So if we wanna add a new group or new user, we can do simply by clicking the plus symbol, Searching by type, let's say we wanna add a new power users group and, enable these users to guys, coincidentally upload PowerShell files. So it searched for a group, search for the AD group name, in this case, power users.

We won't make them administrators. We'll just call them users, and we'll choose the extensions we can permit them to upload. So we'll allow them to upload and sign PowerShell files and why not VB strips too.

And we simply click add role assignment, and here they are.

So moving on to risk handling.

From the risk settings, you can choose which level of risk you're willing to allow code signing for. We generally recommend only signing files marked as clean, though we have many clients who elect to sign low risk files. We allow for an override in the event that you believe a false positive has occurred.

The risk labels are also customizable, so you can see suit these to match your, terminology used in your organization.

In some scenarios, we see clients saving clean to permitted.

So let's go back to the files list.

Okay. Alright. So back on the files list, we can see MacroSign's done its work, and we can see that risk ratings have been provided back from our assessment.

When a file is clean, we can simply click download for users to obtain a signed and assessed file. We'll use this PowerShell file, for example. I'll bring this up here so you can see what I'm doing.


Digital signatures. And there you go. The file has been signed with the MacroSign clean certificate, ready for use in your environment.

So when a file isn't clean, as per this malicious guy over here, we can learn more about that file by downloading the sandbox report.

So this report tells us exactly what's going on in the file, which has caused it to return an unclean rating.

So up here.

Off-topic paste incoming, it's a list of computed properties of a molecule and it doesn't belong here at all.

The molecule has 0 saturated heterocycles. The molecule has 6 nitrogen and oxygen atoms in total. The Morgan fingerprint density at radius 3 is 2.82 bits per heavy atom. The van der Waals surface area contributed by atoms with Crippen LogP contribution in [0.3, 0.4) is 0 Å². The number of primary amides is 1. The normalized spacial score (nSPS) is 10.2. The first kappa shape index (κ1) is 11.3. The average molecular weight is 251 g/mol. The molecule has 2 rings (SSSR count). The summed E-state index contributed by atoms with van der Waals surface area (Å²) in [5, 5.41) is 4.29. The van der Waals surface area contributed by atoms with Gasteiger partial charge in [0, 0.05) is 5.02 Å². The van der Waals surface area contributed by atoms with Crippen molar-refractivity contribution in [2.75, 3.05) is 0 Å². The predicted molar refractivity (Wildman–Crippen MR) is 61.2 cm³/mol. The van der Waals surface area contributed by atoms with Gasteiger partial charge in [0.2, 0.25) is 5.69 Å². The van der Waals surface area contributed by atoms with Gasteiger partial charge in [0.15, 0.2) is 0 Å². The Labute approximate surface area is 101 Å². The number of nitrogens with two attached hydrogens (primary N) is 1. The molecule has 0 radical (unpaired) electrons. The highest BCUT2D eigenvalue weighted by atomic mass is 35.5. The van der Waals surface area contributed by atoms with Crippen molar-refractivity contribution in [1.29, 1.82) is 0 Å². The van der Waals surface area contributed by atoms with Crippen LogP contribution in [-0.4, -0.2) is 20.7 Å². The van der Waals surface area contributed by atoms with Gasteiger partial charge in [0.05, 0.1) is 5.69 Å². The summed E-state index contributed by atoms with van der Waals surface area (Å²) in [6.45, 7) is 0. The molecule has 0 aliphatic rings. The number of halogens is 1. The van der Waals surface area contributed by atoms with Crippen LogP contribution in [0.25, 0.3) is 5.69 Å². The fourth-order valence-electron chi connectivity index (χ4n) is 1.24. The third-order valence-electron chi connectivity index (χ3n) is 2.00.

So this breakdown breaks down the rules, which cause the files to be marked as malicious. In this case, we had vba deloader dot m r you'll need probably a cybersecurity expert more cyber than me to explain what that one means, but you understand the concept there.

And if we believe that that's to be a false positive and maybe this PowerShell file was one that we, develop sorry. This, risky word macro was something that we developed in house. We can simply override the risk level to apply the override signature and allow our team to use that file.

So finally, I wanna wrap up on documentation and enablement.

In app, we have a knowledge base on how to use Macro and how to enable some of its key features.

We have clients that copy content straight from here and place it into their SOPs for enablement, but we also offer elearning modules for both administrators and users. And these are comprehensive user guides for both administrator and user on how to upload and sign files as well as how to configure the settings and risks within MacroSign.

Further to this, we have a dedicated support portal and support team for MacroSign, hit up by myself where additional product knowledge can be found or tickets can be logged.

So I'll leave it there for now. Let's let's open up the floor for questions.